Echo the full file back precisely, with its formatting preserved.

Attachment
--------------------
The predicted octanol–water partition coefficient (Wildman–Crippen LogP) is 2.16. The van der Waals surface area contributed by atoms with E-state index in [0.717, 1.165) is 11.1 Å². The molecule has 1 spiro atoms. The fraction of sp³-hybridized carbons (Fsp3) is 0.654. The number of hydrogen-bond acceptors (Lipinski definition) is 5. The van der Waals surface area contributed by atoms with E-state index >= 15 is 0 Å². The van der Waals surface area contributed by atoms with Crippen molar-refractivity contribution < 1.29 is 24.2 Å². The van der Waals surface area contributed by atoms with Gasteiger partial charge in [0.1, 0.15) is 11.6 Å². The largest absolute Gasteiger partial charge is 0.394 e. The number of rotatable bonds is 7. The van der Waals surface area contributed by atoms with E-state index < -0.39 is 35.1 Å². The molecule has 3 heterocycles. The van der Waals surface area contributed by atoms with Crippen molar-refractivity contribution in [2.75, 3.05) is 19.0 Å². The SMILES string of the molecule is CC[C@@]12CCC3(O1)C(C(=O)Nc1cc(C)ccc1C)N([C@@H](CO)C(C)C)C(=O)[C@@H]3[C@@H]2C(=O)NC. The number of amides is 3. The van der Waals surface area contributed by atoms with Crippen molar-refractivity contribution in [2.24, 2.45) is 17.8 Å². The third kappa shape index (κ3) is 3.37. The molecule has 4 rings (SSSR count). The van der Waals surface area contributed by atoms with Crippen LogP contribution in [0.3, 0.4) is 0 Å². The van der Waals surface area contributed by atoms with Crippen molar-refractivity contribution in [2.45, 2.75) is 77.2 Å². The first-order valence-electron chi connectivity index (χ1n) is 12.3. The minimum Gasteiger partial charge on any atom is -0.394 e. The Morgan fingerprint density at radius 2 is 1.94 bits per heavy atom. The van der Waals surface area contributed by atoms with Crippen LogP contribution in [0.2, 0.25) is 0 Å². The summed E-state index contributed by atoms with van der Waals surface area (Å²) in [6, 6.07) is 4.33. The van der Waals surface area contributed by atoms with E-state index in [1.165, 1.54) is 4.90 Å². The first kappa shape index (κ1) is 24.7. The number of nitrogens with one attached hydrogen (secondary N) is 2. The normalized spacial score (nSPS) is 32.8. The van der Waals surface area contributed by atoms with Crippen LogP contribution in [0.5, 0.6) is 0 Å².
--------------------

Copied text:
The predicted octanol–water partition coefficient (Wildman–Crippen LogP) is 2.16. The van der Waals surface area contributed by atoms with E-state index in [0.717, 1.165) is 11.1 Å². The molecule has 1 spiro atoms. The fraction of sp³-hybridized carbons (Fsp3) is 0.654. The number of hydrogen-bond acceptors (Lipinski definition) is 5. The van der Waals surface area contributed by atoms with E-state index >= 15 is 0 Å². The van der Waals surface area contributed by atoms with Crippen molar-refractivity contribution < 1.29 is 24.2 Å². The van der Waals surface area contributed by atoms with Gasteiger partial charge in [0.1, 0.15) is 11.6 Å². The largest absolute Gasteiger partial charge is 0.394 e. The number of rotatable bonds is 7. The van der Waals surface area contributed by atoms with E-state index < -0.39 is 35.1 Å². The molecule has 3 heterocycles. The van der Waals surface area contributed by atoms with Crippen molar-refractivity contribution in [2.75, 3.05) is 19.0 Å². The SMILES string of the molecule is CC[C@@]12CCC3(O1)C(C(=O)Nc1cc(C)ccc1C)N([C@@H](CO)C(C)C)C(=O)[C@@H]3[C@@H]2C(=O)NC. The number of amides is 3. The van der Waals surface area contributed by atoms with Crippen molar-refractivity contribution in [2.24, 2.45) is 17.8 Å². The third kappa shape index (κ3) is 3.37. The molecule has 4 rings (SSSR count). The van der Waals surface area contributed by atoms with Crippen LogP contribution in [0.3, 0.4) is 0 Å². The van der Waals surface area contributed by atoms with Crippen molar-refractivity contribution in [2.45, 2.75) is 77.2 Å². The first-order valence-electron chi connectivity index (χ1n) is 12.3. The minimum Gasteiger partial charge on any atom is -0.394 e. The Morgan fingerprint density at radius 2 is 1.94 bits per heavy atom. The van der Waals surface area contributed by atoms with Crippen LogP contribution in [0.2, 0.25) is 0 Å². The summed E-state index contributed by atoms with van der Waals surface area (Å²) in [6, 6.07) is 4.33. The van der Waals surface area contributed by atoms with E-state index in [1.165, 1.54) is 4.90 Å². The first kappa shape index (κ1) is 24.7. The number of nitrogens with one attached hydrogen (secondary N) is 2. The normalized spacial score (nSPS) is 32.8. The van der Waals surface area contributed by atoms with Crippen LogP contribution in [0.5, 0.6) is 0 Å².